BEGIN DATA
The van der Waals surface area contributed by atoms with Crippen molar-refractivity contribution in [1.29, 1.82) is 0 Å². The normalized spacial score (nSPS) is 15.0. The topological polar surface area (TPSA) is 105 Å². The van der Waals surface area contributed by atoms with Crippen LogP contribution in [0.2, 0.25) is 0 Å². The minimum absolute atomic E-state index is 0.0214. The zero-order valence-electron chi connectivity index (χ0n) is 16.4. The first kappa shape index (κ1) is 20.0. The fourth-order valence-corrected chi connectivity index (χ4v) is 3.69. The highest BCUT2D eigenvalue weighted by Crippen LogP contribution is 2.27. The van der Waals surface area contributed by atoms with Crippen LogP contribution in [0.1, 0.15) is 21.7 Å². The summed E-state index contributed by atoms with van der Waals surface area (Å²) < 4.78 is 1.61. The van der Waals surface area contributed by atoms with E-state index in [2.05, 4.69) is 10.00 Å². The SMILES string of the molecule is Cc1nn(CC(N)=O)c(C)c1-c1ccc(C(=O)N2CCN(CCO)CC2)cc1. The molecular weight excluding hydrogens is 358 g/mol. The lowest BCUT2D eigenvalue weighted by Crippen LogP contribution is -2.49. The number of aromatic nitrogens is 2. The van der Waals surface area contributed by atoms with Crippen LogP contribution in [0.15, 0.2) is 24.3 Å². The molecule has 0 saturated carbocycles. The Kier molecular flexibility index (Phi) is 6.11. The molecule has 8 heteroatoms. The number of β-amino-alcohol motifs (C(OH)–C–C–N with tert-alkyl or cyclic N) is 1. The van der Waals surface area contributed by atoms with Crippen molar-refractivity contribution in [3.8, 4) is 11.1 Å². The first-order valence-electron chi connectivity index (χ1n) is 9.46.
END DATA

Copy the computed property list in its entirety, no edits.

The van der Waals surface area contributed by atoms with Crippen molar-refractivity contribution in [1.29, 1.82) is 0 Å². The normalized spacial score (nSPS) is 15.0. The topological polar surface area (TPSA) is 105 Å². The van der Waals surface area contributed by atoms with Crippen LogP contribution in [0.2, 0.25) is 0 Å². The minimum absolute atomic E-state index is 0.0214. The zero-order valence-electron chi connectivity index (χ0n) is 16.4. The first kappa shape index (κ1) is 20.0. The fourth-order valence-corrected chi connectivity index (χ4v) is 3.69. The highest BCUT2D eigenvalue weighted by Crippen LogP contribution is 2.27. The van der Waals surface area contributed by atoms with Crippen LogP contribution in [0.1, 0.15) is 21.7 Å². The summed E-state index contributed by atoms with van der Waals surface area (Å²) < 4.78 is 1.61. The van der Waals surface area contributed by atoms with E-state index in [2.05, 4.69) is 10.00 Å². The SMILES string of the molecule is Cc1nn(CC(N)=O)c(C)c1-c1ccc(C(=O)N2CCN(CCO)CC2)cc1. The molecular weight excluding hydrogens is 358 g/mol. The lowest BCUT2D eigenvalue weighted by Crippen LogP contribution is -2.49. The number of aromatic nitrogens is 2. The van der Waals surface area contributed by atoms with Crippen LogP contribution in [0.15, 0.2) is 24.3 Å². The molecule has 0 saturated carbocycles. The Kier molecular flexibility index (Phi) is 6.11. The molecule has 8 heteroatoms. The number of β-amino-alcohol motifs (C(OH)–C–C–N with tert-alkyl or cyclic N) is 1. The van der Waals surface area contributed by atoms with Crippen molar-refractivity contribution in [3.8, 4) is 11.1 Å². The first-order valence-electron chi connectivity index (χ1n) is 9.46.